Two years ago I wrote a monthly feature called “Latest vs. Greatest” where I would rate an actor, director, composer, etc.’s 10 latest films against their 10 greatest films as a sort of career barometer. I also threw in a feature-length biography to boot, and though they were some of the most-read posts I’ve written, I discontinued the feature because writing them was getting to be so time consuming and expensive that I just couldn’t keep up. I’ve been mulling over how to bring it back in some way in a simpler form, and that form will be a new, weekly column on Sundays called “Their 10 Best”.
It will be much simpler than “Latest vs. Greatest”. I will do a brief introduction of the subject, review their career honors, and then present a simple list of what I feel are the ten best films (or TV shows) in which they have been involved. Lists are fun; they’re great for starting movie nerd debates, and I think this better captures the spirit of what I originally wanted to do with the original column. I will also try to keep them dynamic and updated as new films in which subjects are released and new honors are bestowed. If a subject was previously featured in Latest vs. Greatest, I will link to that profile as well, and to make sure it’s liked, our first column will be Tom Hanks, who I DEFY you to dislike.
Note: The Latest vs. Greatest Columns will still be archived at the bottom of the Their 10 Best page since this is an evolution of that feature.
I don’t know how many more of these I can take. Celebrity deaths that impact you personally are rare. They’re performers, you enjoy their work, but they weren’t really a part of your life. That isn’t the case with Mary Tyler Moore. The actress, who passed away today at the age of 80 was part of two of (if not the two) greatest sitcoms of all-time in The Dick Van Dyke Show and The Mary Tyler Moore Show. As a kid growing up, I wasn’t terribly popular. I got beat up a lot, to be honest. But I noticed that the kids that made the other kids laugh usually got away with murder. So I decided to learn how to be funny (to the extent you think I am) by watching Dick Van Dyke, Mary Tyler Moore, Bob Newhart, Cheers, MASH, and a host of others over and over until I apparently achieved enough success to stop getting curb-stomped. The two I watched the most, though, were Dick Van Dyke and Mary Tyler Moore. Moore was a consummate comedienne and actress, and below is a wonderful tribute to her from the New York Times. But, to me, she’s one of the people who made me smile, and taught me how to make others smile when I could. That the world no longer has her smile, makes the entire planet gloomier for the loss. I doubt she’d want us to cry though. I think, like Mary RIchards in the classic “Chuckles Bites the Dust” episode of The MTM Show, she’d rather our tears turn to laughter at the memory of what she gave us. I’ll run that clip below before the Times outstanding obituary.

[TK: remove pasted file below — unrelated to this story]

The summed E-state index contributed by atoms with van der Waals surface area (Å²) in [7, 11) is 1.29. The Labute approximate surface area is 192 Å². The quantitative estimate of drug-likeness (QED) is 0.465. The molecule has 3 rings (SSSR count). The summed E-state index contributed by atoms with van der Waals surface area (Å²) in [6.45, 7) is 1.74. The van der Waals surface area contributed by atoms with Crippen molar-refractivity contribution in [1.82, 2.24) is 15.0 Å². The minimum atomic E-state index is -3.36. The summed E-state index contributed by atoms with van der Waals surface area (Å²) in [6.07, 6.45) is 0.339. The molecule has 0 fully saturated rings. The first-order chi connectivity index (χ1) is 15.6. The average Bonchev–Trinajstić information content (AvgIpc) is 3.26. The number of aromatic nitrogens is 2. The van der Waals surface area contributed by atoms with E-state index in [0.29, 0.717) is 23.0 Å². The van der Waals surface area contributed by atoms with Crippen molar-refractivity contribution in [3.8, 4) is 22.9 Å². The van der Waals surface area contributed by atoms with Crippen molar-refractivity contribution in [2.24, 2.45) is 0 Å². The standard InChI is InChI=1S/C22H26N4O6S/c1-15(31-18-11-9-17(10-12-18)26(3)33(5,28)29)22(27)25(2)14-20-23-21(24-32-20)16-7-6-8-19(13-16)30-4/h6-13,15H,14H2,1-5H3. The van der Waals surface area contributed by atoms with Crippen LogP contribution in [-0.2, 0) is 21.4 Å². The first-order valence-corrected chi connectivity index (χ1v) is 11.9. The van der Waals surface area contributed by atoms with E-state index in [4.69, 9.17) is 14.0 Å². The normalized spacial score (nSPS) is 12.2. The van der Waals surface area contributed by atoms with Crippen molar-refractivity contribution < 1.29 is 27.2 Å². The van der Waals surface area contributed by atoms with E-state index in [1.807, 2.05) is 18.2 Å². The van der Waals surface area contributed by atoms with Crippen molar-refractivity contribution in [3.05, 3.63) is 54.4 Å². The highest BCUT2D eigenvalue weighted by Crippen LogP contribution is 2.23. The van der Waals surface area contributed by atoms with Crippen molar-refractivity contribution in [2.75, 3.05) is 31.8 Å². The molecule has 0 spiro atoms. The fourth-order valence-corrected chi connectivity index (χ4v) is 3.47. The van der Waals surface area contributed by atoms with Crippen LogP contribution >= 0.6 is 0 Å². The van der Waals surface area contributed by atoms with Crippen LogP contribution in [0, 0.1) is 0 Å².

Continue reading R.I.P. Mary Tyler Moore (1936 – 2017) *The World is Missing its Smile*